Distribution of traditional arthouse films is getting tougher and tougher, much less distribution of overtly arty or experimental films. So museums and galleries getting into more distribution/exhibition could be one helpful way forward, although there are many challenges to consider.

For museums to work more closely with the film industry there will have to be shifts both ideologically (the museum promotion model is around months-long exhibitions) and also technical challenges such as museums and galleries not being built with special attention to sound, or having inviting cinema spaces.

Comer of the Tate Modern said: “Museums have a lot of catching up to do…the cinema as a space has mostly been ignored by museums, unless you look at MOMA or The Pompidou.” The Tate Modern is in the process of building more spaces that can be used as cinemas, and eventually having a small screening room.

Mari noted that his museum was likely to end up managing Catalan cinema works. “I don’t think it’s a good idea to lose focus [of the museum], but we are close in objectives,” he noted.  “Cinema is the most powerful mechanism to transmit and aesthetic experience.”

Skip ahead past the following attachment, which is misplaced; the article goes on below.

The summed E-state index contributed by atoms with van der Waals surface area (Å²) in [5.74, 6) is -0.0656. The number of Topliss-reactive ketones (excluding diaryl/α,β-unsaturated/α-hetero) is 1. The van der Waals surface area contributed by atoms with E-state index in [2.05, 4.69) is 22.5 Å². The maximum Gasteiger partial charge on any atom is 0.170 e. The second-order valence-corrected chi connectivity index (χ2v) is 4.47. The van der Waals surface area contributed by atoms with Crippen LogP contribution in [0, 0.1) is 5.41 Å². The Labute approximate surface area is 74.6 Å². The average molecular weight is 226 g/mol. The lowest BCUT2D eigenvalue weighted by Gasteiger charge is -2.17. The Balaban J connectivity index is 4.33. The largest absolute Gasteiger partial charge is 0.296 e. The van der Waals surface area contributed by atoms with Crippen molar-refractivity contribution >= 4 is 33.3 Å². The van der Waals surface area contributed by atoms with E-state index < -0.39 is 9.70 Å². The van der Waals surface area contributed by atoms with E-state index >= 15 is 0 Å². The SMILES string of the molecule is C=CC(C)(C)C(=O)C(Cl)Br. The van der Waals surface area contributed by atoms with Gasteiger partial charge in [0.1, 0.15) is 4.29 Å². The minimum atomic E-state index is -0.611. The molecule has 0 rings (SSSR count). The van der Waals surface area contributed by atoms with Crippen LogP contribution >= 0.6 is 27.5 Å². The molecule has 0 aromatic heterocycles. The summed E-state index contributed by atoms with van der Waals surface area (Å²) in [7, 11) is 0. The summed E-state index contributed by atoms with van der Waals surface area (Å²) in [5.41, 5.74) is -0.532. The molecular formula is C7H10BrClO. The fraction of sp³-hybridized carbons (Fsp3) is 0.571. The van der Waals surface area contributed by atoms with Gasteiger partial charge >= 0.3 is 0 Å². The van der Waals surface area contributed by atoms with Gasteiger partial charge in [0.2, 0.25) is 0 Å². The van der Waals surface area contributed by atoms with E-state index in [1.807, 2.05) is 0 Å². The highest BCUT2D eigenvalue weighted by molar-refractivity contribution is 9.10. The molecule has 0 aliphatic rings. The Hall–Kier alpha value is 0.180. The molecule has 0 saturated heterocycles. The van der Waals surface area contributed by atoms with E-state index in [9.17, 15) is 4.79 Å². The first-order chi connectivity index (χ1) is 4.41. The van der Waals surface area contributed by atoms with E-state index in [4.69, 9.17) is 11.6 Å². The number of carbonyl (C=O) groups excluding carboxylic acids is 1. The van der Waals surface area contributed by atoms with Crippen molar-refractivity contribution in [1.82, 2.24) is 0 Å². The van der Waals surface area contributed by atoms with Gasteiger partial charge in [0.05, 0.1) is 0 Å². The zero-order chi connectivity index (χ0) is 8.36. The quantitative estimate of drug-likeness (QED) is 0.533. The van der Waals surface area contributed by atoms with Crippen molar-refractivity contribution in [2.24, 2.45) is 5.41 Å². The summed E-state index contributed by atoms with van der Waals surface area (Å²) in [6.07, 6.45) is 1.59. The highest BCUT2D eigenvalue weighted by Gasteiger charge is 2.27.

Panel moderator Mike Goodridge (editor of Screen International) noted that more galleries could participate in film financing by pre-buying a film for their collection. Mari said for this to work more in the future the art world “would need to change the way value is constructed around art.”

MACBA was one of several art institutions that invested in the Artangel art/film project 1395 Days Without Red, by Šejla Kamerić & Anri Sala and starring Maribel Verdu.

Comer added that some art world patrons and investors had started to become more interested in backing films. “They really love the engagement, they can take part in a more active way in the production process. I hope we’ll see more of that from more sophisticated areas of the art world.”

The discussion is particularly relevant in Rotterdam, which is known for showing challenging films and also has a long tradition of running art exhibits and installations alongside its film programme.